Finley: A service worthy of an American hero
Arlington, Virginia — Of all the celebrations of his life this past week, John Dingell would have loved this one best.
Under a breaking blue sky, with family and friends at graveside, the former Army second lieutenant was laid to rest among the nation's heroes Friday morning in a new section of Arlington National Cemetery. The famed statesman lies now near the fresh graves of two unknown Civil War soldiers, whose remains were recently discovered.
It's where he belongs. Dingell, the longest serving congressman in United States history, and one of its best, was first a soldier.
His patriotism, love of his country and passion for serving its people took shape during his military service at the end of World War II.
Until age and illness bent his back, John had the classic bearing of a soldier, tall, straight, purposeful. He shook your hand firmly, looked you in the eye, called you sir.
Throughout his life he was a student of military history. The den of his Dearborn home is crowded with books about famous soldiers and battles, stacked around his easy chair in pillars three-feet high.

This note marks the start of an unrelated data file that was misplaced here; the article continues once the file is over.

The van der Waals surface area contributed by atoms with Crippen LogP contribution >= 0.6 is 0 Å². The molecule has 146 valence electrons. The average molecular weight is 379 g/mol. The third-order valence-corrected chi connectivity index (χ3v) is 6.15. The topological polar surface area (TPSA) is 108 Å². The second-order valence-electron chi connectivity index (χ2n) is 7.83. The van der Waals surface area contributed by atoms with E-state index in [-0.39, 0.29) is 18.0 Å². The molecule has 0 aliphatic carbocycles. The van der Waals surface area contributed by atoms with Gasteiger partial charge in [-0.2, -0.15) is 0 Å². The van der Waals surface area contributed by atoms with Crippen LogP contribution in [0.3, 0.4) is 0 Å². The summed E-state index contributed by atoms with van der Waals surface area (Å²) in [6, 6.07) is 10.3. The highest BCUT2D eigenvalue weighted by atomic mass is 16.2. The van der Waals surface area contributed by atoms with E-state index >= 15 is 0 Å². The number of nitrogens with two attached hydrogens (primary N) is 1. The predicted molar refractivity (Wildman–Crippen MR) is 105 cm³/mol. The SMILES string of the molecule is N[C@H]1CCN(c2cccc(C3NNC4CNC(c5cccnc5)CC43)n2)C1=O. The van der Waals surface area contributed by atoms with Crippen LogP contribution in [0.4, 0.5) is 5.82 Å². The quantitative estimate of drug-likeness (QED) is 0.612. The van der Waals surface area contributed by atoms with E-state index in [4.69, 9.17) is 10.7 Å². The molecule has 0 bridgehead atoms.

When he became bedridden, the books moved to the bedroom, where John kept reading and studying. The last time I visited, the night before he died on Feb. 7, the stack was topped by an account of the South Pacific battle of Peleliu in the fall of 1944, and he'd tucked a tissue between the pages to mark his place.
John hung on to his old analog television set because it had a built-in VHS player, making it easier for him to watch the militarily documentaries he collected.
Arlington was one of his favorite places in Washington. His piece of the cemetery is in Section 81.
The Friday morning service was poignant, and simple, appropriate for a man who had little use for being puffed up.
His wife, Congresswoman Debbie Dingell, son Christopher and other family members sat before the casket while the honor guard folded the American flag into a crisp triangle and presented it to the widow. An officer said a prayer, and some brief words about John's service to his country. And then the 21-gun salute.
John loved the sound of gunfire, and I had to believe the retort of the rifles stirred him.
Just as the ceremony was ending, a flock of geese flew noisily overhead, as if to pay tribute to the hunter with whom they'd done battle for so long. I can't think of a better send-off.
Rest in peace, John Dingell. You surely deserve it.
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